Student or Learner
Would you be kind enough to tell me whether I am right with my interpretation of the expressions in bold in the following sentences?
The party went on longer than I thought.
go on = happen, take place
I stayed at the party longer then I expected.
Last night I attended a party which finished much later than anticipated. I therefore did not call on you.
Everyone in class should read this, so when you have finished, please hand it on.
When you've read it, please hand it on to Sam.
In the early days, news was handed on from one person to another.
hand on = to pass along to the next person who should have it; turn over to another
The teacher was free and easy with his students.
He had a free and easy way of acting that attracted many friends.
They were free and easy with their money and it was soon gone.
free and easy = not strict; relaxed or careless
Grandfather will be 80 years old tomorrow, but he is hale and hearty.
That little boy looks hale and hearty, as if he is never sick.
hale and hearty = in very good health; well and strong
He was raised to the bench.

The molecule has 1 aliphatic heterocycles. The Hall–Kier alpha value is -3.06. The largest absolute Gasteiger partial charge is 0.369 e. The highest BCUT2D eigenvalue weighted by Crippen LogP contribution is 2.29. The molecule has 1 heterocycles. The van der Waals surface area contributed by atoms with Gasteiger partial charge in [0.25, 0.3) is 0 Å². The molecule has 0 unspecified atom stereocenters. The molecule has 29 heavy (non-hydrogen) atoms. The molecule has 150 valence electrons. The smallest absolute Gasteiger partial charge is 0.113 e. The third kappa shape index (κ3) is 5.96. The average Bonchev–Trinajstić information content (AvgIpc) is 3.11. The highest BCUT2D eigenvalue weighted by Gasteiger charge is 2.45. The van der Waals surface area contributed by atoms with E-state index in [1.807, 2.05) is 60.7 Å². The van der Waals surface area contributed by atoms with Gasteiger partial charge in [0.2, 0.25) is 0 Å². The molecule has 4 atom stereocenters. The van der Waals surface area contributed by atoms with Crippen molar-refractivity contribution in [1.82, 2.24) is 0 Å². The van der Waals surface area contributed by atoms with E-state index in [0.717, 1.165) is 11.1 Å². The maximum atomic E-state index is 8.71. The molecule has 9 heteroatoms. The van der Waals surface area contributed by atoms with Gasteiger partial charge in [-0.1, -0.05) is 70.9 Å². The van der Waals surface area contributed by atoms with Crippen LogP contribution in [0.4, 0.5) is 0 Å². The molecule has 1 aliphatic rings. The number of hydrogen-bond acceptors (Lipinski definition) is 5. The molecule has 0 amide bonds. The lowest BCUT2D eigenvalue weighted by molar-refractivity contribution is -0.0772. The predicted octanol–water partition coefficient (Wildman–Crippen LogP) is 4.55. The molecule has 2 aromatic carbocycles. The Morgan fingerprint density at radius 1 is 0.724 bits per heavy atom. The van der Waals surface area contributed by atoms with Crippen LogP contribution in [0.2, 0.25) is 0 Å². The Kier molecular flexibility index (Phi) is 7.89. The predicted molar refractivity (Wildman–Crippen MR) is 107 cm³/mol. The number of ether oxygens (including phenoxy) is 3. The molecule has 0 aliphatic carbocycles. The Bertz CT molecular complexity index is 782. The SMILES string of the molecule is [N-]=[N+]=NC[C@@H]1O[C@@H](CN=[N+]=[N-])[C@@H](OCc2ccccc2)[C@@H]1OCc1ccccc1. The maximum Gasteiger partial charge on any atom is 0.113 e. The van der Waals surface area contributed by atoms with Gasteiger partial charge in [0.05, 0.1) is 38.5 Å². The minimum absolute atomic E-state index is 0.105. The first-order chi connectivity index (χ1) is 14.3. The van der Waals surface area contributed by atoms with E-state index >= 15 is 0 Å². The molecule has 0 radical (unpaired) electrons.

bench = place (in parliament); a judge, court
Judge Wyzanski is on the bench this morning.
on the bench = sitting in a law court as a judge
The coach had to keep his star player on the bench with a sprained ankle.
on the bench = sitting among the substitute players
The policeman on he beat moved up the avenue.
The research behind this Police on the Beat report aimed to discover the true extent to which our police officers are exposed to risk whilst policing Britain.
policeman on the beat = patrolling policeman
The game was called off.
The game was postponed.
call off = postpone; withdraw; cancel
The teacher began to call off the names on his list.
call off = call the roll,
Teacher started roll.
Call off your dog, he's biting my leg!
call off = detract somebody;
call it off = take it away
The match was called off.
Thank you for your efforts.